A startup of a former official from Russia unveiled an electric bus for the post-Soviet world

The startup Arrival, launched in London by a former official from Russia, decided to create public transportation for the post-Soviet world. The electric bus invented by the company will have plastic partitions between rows and removable seats that will allow passengers to keep their distance

British startup Arrival, which is backed by Hyundai to produce electric trucks for the UPS delivery service, wants to turn a modest city bus into an angular, battery-powered, zero-emission subway car-like vehicle inside. The new model is supposed to help allay passengers’ fears about their own safety in a post-coronavirus world.

The Arrival Bus, with plastic partitions between rows and removable seats that allow passengers to keep their distance, is being developed as public transportation services around the world try to reduce passenger density. The company did not disclose details about the range, pricing, or production start date of the electric buses.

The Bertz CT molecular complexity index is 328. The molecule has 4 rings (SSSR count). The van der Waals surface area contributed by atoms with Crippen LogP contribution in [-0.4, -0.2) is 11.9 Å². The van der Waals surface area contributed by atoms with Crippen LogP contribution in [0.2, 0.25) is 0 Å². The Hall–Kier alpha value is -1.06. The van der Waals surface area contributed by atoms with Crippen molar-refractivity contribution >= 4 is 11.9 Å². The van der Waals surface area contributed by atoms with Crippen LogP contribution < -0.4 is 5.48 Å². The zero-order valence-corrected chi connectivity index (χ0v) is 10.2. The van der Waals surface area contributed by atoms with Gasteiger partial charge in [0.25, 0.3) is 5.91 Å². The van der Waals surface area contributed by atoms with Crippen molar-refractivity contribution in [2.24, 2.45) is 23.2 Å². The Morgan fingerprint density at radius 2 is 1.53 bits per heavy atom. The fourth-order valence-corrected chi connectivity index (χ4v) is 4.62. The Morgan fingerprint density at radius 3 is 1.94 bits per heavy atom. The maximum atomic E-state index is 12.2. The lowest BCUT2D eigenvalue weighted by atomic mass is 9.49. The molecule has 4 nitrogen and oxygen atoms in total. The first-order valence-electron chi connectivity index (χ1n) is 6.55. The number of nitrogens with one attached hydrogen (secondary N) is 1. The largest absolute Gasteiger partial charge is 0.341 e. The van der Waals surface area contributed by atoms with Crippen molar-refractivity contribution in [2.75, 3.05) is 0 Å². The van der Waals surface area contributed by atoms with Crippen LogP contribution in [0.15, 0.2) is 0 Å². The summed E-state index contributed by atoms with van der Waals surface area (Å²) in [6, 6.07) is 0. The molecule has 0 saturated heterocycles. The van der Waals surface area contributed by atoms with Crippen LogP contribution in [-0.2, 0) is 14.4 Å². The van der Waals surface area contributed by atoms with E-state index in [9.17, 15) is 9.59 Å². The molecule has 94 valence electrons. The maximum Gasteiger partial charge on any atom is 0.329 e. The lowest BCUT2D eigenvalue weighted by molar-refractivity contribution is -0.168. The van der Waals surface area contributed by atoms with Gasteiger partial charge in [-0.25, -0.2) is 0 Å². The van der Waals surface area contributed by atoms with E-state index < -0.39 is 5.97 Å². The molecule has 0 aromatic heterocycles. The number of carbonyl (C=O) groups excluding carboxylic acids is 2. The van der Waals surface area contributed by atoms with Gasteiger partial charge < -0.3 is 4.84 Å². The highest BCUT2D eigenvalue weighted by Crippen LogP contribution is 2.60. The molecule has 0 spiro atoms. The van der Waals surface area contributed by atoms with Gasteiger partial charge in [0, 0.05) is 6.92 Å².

“Arrival’s main goal is to radically improve your daily life, whether you’re riding an Arrival Bus or delivering packages on an Arrival Van,” Kwame Nyanning, Arrival’s director of customer experience quality, said in an official statement. – We’re working with municipalities to not just improve every element of the urban transportation ecosystem, but to make it more balanced and environmentally friendly.”

The startup Arrival made a spectacular splash earlier this year when it sold a stake to Hyundai and Kia for €100 million ($110 million). Shortly thereafter, UPS, which also invested in the startup, announced that it would buy up to 10,000 of Arrival’s relatively inexpensive electric trucks in a deal that could total nearly $500 million. Arrival uses a flat skateboard-like platform and lightweight body panels to produce vehicles that reduce costs, increase range per charge and sell vehicles without impressive government subsidies.

The startup was created in London by former Russian Deputy Communications Minister Denis Sverdlov, who also formerly ran mobile operator Yota. Arrival plans to produce its cars, including the new electric bus, in small factories near where they will be used.

Arrival will compete in the urban public transportation market with the current leaders in electric buses, which include Chinese manufacturer BYD and Proterra, a Silicon Valley company that employs many former Tesla engineers and top executives. Arrival says it is working with state and municipal governments to create an “integrated public transportation ecosystem that aims to reduce emissions. This ecosystem includes carsharing, cabs, buses, robot couriers, and recharging stations.

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